Mon 02/08/10 07:18

So knowing that I’d be leaving Dresden this afternoon, I decided to take a leisurely walk through the old part of the city. I have to say that today turned out to be one of the better days here. I’m not really sure why, and I’m not actually saying that it was fun, but for some reason since I was taking it relatively easy things just seemed a little bit more relaxed. I stopped for a brockwurst and beer on my way back to the hostel, and decided to have another brockwurst and beer, and when I finished that, I went back for another beer… So maybe that’s why Germans like their beer so much, it goes well with brockwurst, and makes everyday life just a little bit better. I can honestly say that after three beers, Dresden seems okay. 🙂

I’ve still got two hours before my bus leaves and I’m trying hard not to show up to the bus stop too early– like I always seem to do. For that reason I’m doing this right now, trying to think of things to write about to keep me at the hostel until about an hour before the bus leaves. I am starting to run out of things to write about though…

For anyone wondering why I didn’t post any images in the last post (or this post) it’s because the internet connection doesn’t seem to allow it. I tried this morning with the earlier post and then tried again just few minutes ago, and the browser just spins saying it’s waiting… so hopefully I’ll be able to add the pictures when I get to Amsterdam. Speaking of Amsterdam, I’m getting excited that in less than a day I’ll be there. I’ve got this image of bridges, narrow streets, and a totally different perspective than what I’m used to. I can’t wait until I get to see it for myself.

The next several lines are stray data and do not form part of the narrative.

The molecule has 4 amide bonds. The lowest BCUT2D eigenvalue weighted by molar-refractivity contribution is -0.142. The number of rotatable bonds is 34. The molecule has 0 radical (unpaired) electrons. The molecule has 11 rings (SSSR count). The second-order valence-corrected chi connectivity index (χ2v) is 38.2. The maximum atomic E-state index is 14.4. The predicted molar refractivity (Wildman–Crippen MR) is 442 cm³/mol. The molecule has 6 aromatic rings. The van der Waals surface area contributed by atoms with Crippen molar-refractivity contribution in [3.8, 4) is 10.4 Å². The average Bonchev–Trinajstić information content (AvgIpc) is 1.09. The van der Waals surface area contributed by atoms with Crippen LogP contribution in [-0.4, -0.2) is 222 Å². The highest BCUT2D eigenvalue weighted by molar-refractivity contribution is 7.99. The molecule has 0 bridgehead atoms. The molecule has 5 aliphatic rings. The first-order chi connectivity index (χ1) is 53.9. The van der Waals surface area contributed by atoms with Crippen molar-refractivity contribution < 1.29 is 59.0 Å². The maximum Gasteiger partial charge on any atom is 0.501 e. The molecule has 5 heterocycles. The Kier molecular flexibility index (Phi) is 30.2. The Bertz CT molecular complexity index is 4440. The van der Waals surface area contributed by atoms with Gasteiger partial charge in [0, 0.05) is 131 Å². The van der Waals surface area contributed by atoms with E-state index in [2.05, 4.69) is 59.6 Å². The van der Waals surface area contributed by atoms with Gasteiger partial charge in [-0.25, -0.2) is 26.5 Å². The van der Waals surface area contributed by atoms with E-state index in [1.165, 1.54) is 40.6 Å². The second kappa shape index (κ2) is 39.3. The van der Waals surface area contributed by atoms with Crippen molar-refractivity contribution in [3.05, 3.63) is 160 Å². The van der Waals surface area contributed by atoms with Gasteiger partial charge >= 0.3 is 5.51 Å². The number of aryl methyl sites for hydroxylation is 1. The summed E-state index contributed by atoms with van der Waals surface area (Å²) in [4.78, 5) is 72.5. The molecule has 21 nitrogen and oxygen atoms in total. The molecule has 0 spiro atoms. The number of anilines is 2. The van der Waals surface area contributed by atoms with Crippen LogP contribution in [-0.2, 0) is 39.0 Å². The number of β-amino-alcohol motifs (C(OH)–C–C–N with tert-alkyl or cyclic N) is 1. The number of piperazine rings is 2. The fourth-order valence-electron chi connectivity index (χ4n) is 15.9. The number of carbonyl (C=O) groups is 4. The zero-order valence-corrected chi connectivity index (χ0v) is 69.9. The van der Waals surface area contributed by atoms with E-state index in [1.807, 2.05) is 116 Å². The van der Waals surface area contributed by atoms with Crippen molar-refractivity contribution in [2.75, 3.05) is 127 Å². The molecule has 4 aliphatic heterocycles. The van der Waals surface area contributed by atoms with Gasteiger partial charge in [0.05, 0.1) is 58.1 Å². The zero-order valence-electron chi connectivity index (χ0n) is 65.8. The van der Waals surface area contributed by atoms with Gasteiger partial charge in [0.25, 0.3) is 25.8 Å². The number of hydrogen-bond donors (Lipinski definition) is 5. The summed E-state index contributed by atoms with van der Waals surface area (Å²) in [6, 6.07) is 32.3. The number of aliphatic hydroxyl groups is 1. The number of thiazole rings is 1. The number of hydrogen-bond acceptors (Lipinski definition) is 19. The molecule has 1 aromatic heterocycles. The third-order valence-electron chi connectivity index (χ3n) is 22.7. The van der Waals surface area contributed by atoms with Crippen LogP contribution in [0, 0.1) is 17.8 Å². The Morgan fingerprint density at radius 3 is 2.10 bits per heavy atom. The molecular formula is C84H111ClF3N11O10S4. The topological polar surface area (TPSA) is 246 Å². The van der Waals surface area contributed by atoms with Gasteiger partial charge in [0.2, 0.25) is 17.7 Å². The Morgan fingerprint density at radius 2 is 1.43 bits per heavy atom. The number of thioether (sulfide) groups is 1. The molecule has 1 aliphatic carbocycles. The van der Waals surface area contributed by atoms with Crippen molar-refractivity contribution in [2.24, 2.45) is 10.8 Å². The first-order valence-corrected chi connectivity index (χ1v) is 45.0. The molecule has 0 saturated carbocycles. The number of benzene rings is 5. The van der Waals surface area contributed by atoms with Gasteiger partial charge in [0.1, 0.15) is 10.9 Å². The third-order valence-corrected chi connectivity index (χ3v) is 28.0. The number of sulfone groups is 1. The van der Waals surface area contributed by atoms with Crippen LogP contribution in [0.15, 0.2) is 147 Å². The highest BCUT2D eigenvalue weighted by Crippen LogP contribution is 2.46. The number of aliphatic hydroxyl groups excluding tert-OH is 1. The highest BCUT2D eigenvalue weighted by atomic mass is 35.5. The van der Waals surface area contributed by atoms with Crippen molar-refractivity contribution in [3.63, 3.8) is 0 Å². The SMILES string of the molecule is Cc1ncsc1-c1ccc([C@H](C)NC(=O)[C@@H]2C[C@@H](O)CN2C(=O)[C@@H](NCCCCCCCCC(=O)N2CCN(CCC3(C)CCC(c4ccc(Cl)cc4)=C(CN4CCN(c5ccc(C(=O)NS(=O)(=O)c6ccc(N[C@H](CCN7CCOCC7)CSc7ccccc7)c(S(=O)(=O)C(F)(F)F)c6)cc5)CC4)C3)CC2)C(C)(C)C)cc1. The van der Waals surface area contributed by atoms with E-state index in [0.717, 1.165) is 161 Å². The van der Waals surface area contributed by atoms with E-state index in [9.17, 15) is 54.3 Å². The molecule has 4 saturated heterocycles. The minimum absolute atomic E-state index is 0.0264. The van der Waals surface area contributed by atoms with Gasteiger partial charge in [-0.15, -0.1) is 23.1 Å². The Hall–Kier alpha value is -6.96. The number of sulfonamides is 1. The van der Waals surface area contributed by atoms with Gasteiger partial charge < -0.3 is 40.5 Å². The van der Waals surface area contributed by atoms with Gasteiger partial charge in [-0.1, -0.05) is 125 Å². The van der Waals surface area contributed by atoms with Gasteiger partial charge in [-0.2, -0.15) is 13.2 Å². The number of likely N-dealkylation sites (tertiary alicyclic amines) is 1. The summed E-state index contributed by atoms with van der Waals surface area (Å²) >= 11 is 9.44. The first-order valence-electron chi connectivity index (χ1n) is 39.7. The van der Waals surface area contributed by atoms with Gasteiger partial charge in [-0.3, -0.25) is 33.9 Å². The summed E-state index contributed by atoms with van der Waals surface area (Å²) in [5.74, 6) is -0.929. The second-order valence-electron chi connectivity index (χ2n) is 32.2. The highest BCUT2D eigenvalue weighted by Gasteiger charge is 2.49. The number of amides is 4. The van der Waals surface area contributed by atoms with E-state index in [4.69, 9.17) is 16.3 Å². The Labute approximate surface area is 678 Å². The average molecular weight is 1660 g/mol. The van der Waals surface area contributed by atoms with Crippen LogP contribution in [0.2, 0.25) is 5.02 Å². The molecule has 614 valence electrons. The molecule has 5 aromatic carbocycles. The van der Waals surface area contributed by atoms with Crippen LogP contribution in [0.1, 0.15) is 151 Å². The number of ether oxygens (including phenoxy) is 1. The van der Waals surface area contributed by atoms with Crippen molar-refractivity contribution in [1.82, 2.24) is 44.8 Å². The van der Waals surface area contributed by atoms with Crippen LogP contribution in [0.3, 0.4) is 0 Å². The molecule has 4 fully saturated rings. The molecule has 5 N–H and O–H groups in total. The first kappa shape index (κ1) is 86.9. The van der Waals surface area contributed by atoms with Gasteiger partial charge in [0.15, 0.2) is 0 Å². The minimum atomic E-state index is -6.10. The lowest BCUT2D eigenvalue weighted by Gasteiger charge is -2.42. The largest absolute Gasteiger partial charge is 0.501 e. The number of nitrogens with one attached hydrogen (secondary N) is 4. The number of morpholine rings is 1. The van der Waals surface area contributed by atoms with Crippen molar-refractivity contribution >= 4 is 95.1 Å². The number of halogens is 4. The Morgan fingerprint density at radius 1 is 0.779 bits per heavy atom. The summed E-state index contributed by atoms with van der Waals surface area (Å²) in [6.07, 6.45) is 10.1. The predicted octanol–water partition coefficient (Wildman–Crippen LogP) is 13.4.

Mon 02/08/10 02:40
Maybe a couple too many

I’ve been in Dresden now for about three nights and to be honest I’ve been trying to write about it for about that long as well. I’m not really sure why it’s been so difficult to put my thoughts down about this city, but for posterity I want to write something so here goes.

The first thing that comes to mind is that much of it is very picturesque almost out of a storybook. It’s got great old churches and a beautiful waterfront, there were times that I felt that I had stepped back in time to the 17th century. Those times were reinforced when the church bells from all over the city would go off at the same time. It’s hard not to fall in love with the architecture in the old part of the city, it really is spectacular.

dresden Germany   Dresden Germany

The second thing that comes to mind is that it’s very commercial. The main street in the old part of town is nothing more that a shopping center built in a mix of Soviet and Western styles. Not very pretty to look at and not really something that I especially want to see. It’s been something that I’ve tried to understand for some time now, whenever there is a tourist destination, it seems that much of the buildings are filled with regular stores. I understand why sometimes, but if you’re shopping for Levis do you really travel to Dresden, what about cell phones, does Dresden have the best deals? Like I said I do understand for the most part, but you have to see how overboard some of these towns get.

ken curtis, Dresden Germany   Water front, Dresden Germany

by the river in Dresden, Germany 2010  

The last thing that I don’t want to mention, but it really has formed my opinion much more than I’d like to admit, is that the people here aren’t very pleasant. I’ve tried to be nice and to speak as much German as I can, but they just aren’t a warm group. They don’t yell like Russians, and they aren’t mean like Bulgarians, they just aren’t friendly and for someone who is traveling alone, it makes for a less than fun stay. I think I remember reading that Dresden was part of East Germany, so that would explain their “coolness.”

I leave for Amsterdam tomorrow afternoon and will arrive at 5 in the morning. I’m looking forward to seeing if all the stories that I’ve heard about it are true. I’ve only scheduled two nights there because I am starting to run a little bit behind. I had to stay in Stockholm an extra day, and here in Dresden for an extra night as well. After Amsterdam I will head to Brussels and then across the channel to Great Britain. I’ve really been thinking about renting a car in Britain to make the journey to Scotland and Ireland a little bit more spontaneous.

Fri 30/07/10 01:20